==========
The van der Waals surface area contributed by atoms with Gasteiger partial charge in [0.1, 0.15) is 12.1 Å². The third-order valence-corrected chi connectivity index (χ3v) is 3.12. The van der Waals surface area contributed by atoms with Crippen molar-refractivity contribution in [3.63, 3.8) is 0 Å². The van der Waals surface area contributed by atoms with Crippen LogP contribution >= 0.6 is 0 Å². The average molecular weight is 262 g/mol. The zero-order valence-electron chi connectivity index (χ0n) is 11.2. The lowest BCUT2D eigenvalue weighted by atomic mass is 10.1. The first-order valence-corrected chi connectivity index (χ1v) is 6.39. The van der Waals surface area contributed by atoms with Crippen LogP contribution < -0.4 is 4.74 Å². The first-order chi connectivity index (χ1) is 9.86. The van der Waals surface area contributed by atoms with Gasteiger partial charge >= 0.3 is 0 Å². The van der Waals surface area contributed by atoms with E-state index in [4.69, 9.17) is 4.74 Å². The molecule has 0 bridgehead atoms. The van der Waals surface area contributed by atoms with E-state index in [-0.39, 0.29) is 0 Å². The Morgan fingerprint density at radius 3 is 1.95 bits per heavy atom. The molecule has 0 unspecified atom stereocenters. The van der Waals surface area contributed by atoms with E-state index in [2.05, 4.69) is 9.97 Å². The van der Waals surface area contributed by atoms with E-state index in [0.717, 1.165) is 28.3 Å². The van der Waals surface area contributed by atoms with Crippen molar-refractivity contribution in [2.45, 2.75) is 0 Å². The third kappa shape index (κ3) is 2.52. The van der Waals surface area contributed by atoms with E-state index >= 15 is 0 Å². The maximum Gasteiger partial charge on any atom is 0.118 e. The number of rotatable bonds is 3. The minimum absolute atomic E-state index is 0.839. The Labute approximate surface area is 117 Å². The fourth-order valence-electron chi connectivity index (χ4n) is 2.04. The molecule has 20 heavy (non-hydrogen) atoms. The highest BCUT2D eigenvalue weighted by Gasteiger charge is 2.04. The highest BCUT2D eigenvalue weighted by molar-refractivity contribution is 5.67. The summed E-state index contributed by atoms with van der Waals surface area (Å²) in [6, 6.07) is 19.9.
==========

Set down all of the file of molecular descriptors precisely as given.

The van der Waals surface area contributed by atoms with Gasteiger partial charge in [0.1, 0.15) is 12.1 Å². The third-order valence-corrected chi connectivity index (χ3v) is 3.12. The van der Waals surface area contributed by atoms with Crippen molar-refractivity contribution in [3.63, 3.8) is 0 Å². The van der Waals surface area contributed by atoms with Crippen LogP contribution >= 0.6 is 0 Å². The average molecular weight is 262 g/mol. The zero-order valence-electron chi connectivity index (χ0n) is 11.2. The lowest BCUT2D eigenvalue weighted by atomic mass is 10.1. The first-order valence-corrected chi connectivity index (χ1v) is 6.39. The van der Waals surface area contributed by atoms with Crippen LogP contribution < -0.4 is 4.74 Å². The first-order chi connectivity index (χ1) is 9.86. The van der Waals surface area contributed by atoms with Gasteiger partial charge >= 0.3 is 0 Å². The van der Waals surface area contributed by atoms with E-state index in [4.69, 9.17) is 4.74 Å². The molecule has 0 bridgehead atoms. The van der Waals surface area contributed by atoms with E-state index in [-0.39, 0.29) is 0 Å². The Morgan fingerprint density at radius 3 is 1.95 bits per heavy atom. The molecule has 0 unspecified atom stereocenters. The van der Waals surface area contributed by atoms with E-state index in [2.05, 4.69) is 9.97 Å². The van der Waals surface area contributed by atoms with E-state index in [0.717, 1.165) is 28.3 Å². The van der Waals surface area contributed by atoms with Crippen molar-refractivity contribution in [2.45, 2.75) is 0 Å². The third kappa shape index (κ3) is 2.52. The van der Waals surface area contributed by atoms with E-state index >= 15 is 0 Å². The maximum Gasteiger partial charge on any atom is 0.118 e. The number of rotatable bonds is 3. The minimum absolute atomic E-state index is 0.839. The Labute approximate surface area is 117 Å². The fourth-order valence-electron chi connectivity index (χ4n) is 2.04. The molecule has 20 heavy (non-hydrogen) atoms. The highest BCUT2D eigenvalue weighted by Gasteiger charge is 2.04. The highest BCUT2D eigenvalue weighted by molar-refractivity contribution is 5.67. The summed E-state index contributed by atoms with van der Waals surface area (Å²) in [6, 6.07) is 19.9.